Saturday, January 23, 2010

Safety First

The Beginning Runner's Handbook  touches briefly on the subject of safety while running. 
Running outside, (something that I haven't done yet) and especially running in a highly populated area such as Toronto, comes with it's own set of cautions and needs for safety and as a woman it can make me especially vulnerable.  
Being new to running, I found this information helpful. 
My mom always says better safe then sorry, so with that in mind here are some tips to make your running more enjoyable by making it safer.
  • Always carry identification, it is a simple as writing your name, address, phone number for a family or friend, blood type and any medical condition that may be relevant and putting it in your running shoes. There are also a number of companies, such as Road ID, that offer easy to use identification systems.
  • Carry a quarter or cell phone for an emergency call.
  • Keep a Whistle or Noisemaker in your pocket or hanging around your neck.
  • Don't wear jewelry and it can attract attention you really don't want.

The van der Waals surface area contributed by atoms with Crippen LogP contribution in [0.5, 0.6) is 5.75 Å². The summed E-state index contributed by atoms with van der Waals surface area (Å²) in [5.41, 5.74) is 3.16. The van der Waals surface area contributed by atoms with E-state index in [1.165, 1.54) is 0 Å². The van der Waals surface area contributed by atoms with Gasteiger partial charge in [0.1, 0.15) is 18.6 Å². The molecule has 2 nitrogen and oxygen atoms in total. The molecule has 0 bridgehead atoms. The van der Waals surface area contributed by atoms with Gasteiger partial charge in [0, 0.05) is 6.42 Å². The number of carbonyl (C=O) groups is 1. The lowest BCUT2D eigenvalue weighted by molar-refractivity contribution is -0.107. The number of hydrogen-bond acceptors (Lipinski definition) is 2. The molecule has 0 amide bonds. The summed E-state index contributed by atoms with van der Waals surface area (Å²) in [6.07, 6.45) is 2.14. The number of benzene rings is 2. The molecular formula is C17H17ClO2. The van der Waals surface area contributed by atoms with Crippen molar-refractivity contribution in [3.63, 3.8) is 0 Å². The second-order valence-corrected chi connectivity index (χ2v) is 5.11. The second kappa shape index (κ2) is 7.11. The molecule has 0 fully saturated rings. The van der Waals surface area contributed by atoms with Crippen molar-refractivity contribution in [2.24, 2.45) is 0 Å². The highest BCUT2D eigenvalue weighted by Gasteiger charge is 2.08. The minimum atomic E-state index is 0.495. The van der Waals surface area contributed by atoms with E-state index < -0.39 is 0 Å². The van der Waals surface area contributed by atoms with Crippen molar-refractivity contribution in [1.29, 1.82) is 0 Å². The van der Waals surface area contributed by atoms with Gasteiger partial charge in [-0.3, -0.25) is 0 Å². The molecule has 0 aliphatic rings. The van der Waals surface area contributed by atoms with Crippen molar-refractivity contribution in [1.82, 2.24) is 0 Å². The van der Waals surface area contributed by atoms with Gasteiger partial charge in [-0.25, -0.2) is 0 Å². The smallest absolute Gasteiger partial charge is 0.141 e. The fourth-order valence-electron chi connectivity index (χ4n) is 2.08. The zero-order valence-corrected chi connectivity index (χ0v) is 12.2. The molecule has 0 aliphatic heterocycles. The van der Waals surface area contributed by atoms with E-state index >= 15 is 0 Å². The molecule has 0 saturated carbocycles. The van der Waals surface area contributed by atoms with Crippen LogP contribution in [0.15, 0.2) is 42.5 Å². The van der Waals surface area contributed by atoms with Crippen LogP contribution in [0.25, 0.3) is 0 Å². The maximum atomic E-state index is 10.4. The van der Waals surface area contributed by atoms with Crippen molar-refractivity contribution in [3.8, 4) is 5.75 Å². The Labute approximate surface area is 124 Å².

• Wear clothing and/or gear with reflective materials on them or add reflective strips to your favourite running gear. This makes you instantly visible to vehicles. Ankle reflector designed for cyclist also work just as well for runners.
  • Write down your running route and leave it with Family/Friends or somewhere it can easily be found. 
  • Run in areas you are familiar with and don't be too predictable, consider altering you route once in a while.
  • Avoid running in unlit areas at night.
  • Run against traffic so there is a better chance of vehicles seeing you, and you can see them. Make eye contact with the driver, just because you can see then doesn't mean they can see you.
  • Watch for car doors.
  • If you run with music, which many of us love to do (including me) means that we must be that much more vigilant about being alert, or chose not to run with music. 
  • Slow down at all intersection, don’t assume a car will stop where it’s supposed to.
  • Respect the flow of traffic, stay out of bicycle and vehicle lanes.
  • Ignore verbal harassment, look directly at the person and be observant, but keep your distance and keep moving.
  • Trust your intuition.
  • Call the police immediately if something happened to you or someone else.
What are your suggestions for staying safe while running? As a woman runner do you feel like you are more vulnerable?

This is Perfect timing, Tricia at Endurance Isn't Only Physical is doing a Road ID Giveway. 
Go and check it out!! 

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